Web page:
Our relationships with other people can be one of the most wonderful, joyous aspects of life. Connecting with and sharing our lives with others is one of the most human experiences we can have. As we get older, we have the opportunity to experience a wide variety of relationships in different contexts, from romantic partnerships to parenthood.
As people enter their golden years, they often face more new experiences with their relationships that aren’t always positive. They begin to lose older friends and family members; younger relatives focus on other aspects of their own lives, and maintaining relationships becomes more difficult as seniors deal with their own health issues.
A recent study found that friendships can greatly benefit older adults and their health. While familial relationships don’t offer the same boost, maintaining all of these relationships is important for seniors, their well-being, and their happiness.
The Dangers Seniors Face
People face a higher likelihood of experiencing health problems as they get older. From chronic illnesses to falls, these health issues may leave older adults vulnerable to lessened levels of ability. When leaving the house is an arduous task, it becomes increasingly easy to become disconnected from other people in your life.
Isolation from family and friends is also one of the biggest risk factors for elder abuse. So not only does isolation negatively affect the physical health of seniors, it leaves them open to being taken advantage of.
In addition, seniors may experience more issues with their mental health. The American Psychological Association reports that though 20 percent of people over the age of 55 suffer from a mental disorder, less than 3 percent of them seek treatment. Depression, substance abuse, and even suicide are all very real problems that older adults may encounter — all of which can be exacerbated by lack of a support system.
Forging a Connection
Social relationships, then, are not just a luxury but a necessity for older adults to maintain their physical and mental health. And though healthy relationships require effort and care from both parties to flourish, sometimes one person has to put in more work to keep the relationship alive.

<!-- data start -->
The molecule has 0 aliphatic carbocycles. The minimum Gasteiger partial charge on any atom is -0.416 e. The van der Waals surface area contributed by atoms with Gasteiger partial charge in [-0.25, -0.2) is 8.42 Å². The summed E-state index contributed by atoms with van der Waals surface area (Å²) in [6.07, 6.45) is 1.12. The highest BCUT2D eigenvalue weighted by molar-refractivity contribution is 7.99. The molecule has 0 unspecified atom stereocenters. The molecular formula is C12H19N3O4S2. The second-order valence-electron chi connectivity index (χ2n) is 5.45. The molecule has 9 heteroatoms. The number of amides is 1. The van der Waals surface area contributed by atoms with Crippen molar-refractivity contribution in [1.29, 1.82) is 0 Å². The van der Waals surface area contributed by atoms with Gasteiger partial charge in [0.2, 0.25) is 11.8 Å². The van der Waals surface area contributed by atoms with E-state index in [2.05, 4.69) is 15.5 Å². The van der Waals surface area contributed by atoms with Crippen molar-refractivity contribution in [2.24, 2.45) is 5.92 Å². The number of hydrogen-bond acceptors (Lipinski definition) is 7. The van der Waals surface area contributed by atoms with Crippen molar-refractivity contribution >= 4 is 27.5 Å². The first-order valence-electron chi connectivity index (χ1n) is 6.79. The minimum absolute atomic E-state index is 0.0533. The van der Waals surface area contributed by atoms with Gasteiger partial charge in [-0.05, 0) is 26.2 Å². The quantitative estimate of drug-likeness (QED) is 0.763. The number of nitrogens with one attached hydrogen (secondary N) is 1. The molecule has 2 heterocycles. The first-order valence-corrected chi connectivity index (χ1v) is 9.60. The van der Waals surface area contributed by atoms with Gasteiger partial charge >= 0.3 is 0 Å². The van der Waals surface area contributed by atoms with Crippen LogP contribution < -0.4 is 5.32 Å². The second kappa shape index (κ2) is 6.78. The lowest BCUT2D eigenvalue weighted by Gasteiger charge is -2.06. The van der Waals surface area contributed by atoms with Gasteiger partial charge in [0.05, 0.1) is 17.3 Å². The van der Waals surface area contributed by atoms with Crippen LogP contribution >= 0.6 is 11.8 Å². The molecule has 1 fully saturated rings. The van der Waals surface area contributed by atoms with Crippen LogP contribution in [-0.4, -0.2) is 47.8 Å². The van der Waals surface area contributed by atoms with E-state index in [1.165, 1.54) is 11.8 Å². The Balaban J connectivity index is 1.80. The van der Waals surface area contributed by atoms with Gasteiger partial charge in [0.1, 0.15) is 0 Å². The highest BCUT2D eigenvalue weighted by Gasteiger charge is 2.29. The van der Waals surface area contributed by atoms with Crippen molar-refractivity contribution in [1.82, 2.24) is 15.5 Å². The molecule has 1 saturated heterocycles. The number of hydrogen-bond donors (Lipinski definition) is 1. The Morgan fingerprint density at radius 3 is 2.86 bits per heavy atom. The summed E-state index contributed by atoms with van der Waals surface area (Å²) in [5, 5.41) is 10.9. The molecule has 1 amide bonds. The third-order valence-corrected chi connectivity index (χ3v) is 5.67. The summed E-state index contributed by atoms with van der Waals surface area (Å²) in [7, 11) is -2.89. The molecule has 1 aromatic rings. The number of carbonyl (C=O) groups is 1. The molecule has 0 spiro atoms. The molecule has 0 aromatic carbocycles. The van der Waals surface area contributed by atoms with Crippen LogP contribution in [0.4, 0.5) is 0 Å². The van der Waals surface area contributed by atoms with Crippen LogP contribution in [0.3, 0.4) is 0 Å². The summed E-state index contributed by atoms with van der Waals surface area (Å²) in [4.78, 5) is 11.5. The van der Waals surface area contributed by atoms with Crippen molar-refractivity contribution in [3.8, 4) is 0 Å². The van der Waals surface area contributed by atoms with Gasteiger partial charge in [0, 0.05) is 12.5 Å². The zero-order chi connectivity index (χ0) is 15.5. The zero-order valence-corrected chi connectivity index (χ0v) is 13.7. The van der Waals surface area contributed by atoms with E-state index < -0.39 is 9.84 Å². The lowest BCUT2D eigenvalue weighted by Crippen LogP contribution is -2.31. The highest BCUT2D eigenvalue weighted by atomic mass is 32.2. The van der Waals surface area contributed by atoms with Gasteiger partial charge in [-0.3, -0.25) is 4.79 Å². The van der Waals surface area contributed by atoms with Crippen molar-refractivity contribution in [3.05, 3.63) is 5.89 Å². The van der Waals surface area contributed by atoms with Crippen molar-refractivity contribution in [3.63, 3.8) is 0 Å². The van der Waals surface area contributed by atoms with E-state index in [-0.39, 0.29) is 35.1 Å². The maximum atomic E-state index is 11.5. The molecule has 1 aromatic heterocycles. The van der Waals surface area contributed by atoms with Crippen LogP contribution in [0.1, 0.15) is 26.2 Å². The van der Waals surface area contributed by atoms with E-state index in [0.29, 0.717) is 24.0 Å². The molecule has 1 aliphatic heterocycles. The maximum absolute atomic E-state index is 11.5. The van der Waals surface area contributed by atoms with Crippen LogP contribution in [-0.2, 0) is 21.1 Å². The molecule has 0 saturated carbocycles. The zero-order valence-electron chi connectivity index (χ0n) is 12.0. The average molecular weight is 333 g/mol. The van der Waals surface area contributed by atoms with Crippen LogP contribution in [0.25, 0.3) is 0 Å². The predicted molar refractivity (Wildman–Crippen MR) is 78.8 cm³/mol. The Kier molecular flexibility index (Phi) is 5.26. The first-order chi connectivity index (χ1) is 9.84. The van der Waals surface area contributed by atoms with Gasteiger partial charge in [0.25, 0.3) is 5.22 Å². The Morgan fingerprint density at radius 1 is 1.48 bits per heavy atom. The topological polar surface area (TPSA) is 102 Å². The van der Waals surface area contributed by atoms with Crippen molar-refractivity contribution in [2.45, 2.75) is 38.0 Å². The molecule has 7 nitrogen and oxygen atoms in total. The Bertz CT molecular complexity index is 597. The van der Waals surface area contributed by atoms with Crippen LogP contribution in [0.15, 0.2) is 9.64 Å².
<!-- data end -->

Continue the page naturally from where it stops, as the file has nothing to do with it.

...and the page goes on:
Most of us have an older adult in our lives that we care about — a grandparent, an aunt or uncle, or even a friend — and there’s likely more we can do to keep those relationships strong. It comes down to what our priorities are. Daily life can get incredibly hectic, and shifting our focus can be difficult, but we can only make these changes consciously and deliberately.
Make an active effort to connect with the older adults in your life. Call more often, offer to take them out for lunch or to an appointment, or drop by for a visit when you can. Ask others to do the same with the older adults in their life. Not only will the seniors in your life benefit from this, so will you. Wisdom and old age are closely linked for a reason: because those with more life experience than us have experiences and knowledge to pass along.
These relationships are highly beneficial for younger and older adults alike. Successful intergenerational relationships are built on three main factors: education, friendship, and caring. Helping children foster a relationship with an older adult based on those factors can even help them have a healthier attitude toward aging later in life. In a society that puts such a large emphasis on youth, it’s important to have an outlook like that.
A key, but often overlooked reason to foster your relationship with the older adults in your life? They’re still people. It doesn’t matter that they can improve your own journey as you age or provide useful, experiential advice. They are still human beings, and just because they are elderly doesn’t mean they are less deserving of our respect.
Photo by Rod Long
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